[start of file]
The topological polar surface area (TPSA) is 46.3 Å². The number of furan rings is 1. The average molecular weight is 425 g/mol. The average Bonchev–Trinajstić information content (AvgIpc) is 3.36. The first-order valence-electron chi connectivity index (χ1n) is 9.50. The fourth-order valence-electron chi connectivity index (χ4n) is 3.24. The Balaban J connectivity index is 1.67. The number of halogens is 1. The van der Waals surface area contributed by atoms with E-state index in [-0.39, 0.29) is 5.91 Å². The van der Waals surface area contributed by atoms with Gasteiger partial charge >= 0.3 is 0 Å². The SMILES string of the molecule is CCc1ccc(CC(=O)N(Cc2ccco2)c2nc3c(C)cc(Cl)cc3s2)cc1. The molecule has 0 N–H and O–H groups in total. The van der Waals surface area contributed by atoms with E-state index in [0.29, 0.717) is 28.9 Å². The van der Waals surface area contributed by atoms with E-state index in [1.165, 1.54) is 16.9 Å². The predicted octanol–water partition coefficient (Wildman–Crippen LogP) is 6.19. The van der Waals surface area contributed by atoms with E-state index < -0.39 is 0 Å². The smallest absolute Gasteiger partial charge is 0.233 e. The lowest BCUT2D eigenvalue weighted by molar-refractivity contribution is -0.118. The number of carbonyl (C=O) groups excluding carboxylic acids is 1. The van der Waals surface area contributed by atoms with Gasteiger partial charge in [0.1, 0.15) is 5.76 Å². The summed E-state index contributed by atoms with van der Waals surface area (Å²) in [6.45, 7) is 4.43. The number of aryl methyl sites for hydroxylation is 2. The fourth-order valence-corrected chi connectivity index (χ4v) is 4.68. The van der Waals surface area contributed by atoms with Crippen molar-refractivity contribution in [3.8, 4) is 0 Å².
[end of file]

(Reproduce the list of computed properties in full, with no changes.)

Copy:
The topological polar surface area (TPSA) is 46.3 Å². The number of furan rings is 1. The average molecular weight is 425 g/mol. The average Bonchev–Trinajstić information content (AvgIpc) is 3.36. The first-order valence-electron chi connectivity index (χ1n) is 9.50. The fourth-order valence-electron chi connectivity index (χ4n) is 3.24. The Balaban J connectivity index is 1.67. The number of halogens is 1. The van der Waals surface area contributed by atoms with E-state index in [-0.39, 0.29) is 5.91 Å². The van der Waals surface area contributed by atoms with Gasteiger partial charge >= 0.3 is 0 Å². The SMILES string of the molecule is CCc1ccc(CC(=O)N(Cc2ccco2)c2nc3c(C)cc(Cl)cc3s2)cc1. The molecule has 0 N–H and O–H groups in total. The van der Waals surface area contributed by atoms with E-state index in [0.29, 0.717) is 28.9 Å². The van der Waals surface area contributed by atoms with E-state index in [1.165, 1.54) is 16.9 Å². The predicted octanol–water partition coefficient (Wildman–Crippen LogP) is 6.19. The van der Waals surface area contributed by atoms with E-state index < -0.39 is 0 Å². The smallest absolute Gasteiger partial charge is 0.233 e. The lowest BCUT2D eigenvalue weighted by molar-refractivity contribution is -0.118. The number of carbonyl (C=O) groups excluding carboxylic acids is 1. The van der Waals surface area contributed by atoms with Gasteiger partial charge in [0.1, 0.15) is 5.76 Å². The summed E-state index contributed by atoms with van der Waals surface area (Å²) in [6.45, 7) is 4.43. The number of aryl methyl sites for hydroxylation is 2. The fourth-order valence-corrected chi connectivity index (χ4v) is 4.68. The van der Waals surface area contributed by atoms with Crippen molar-refractivity contribution in [3.8, 4) is 0 Å².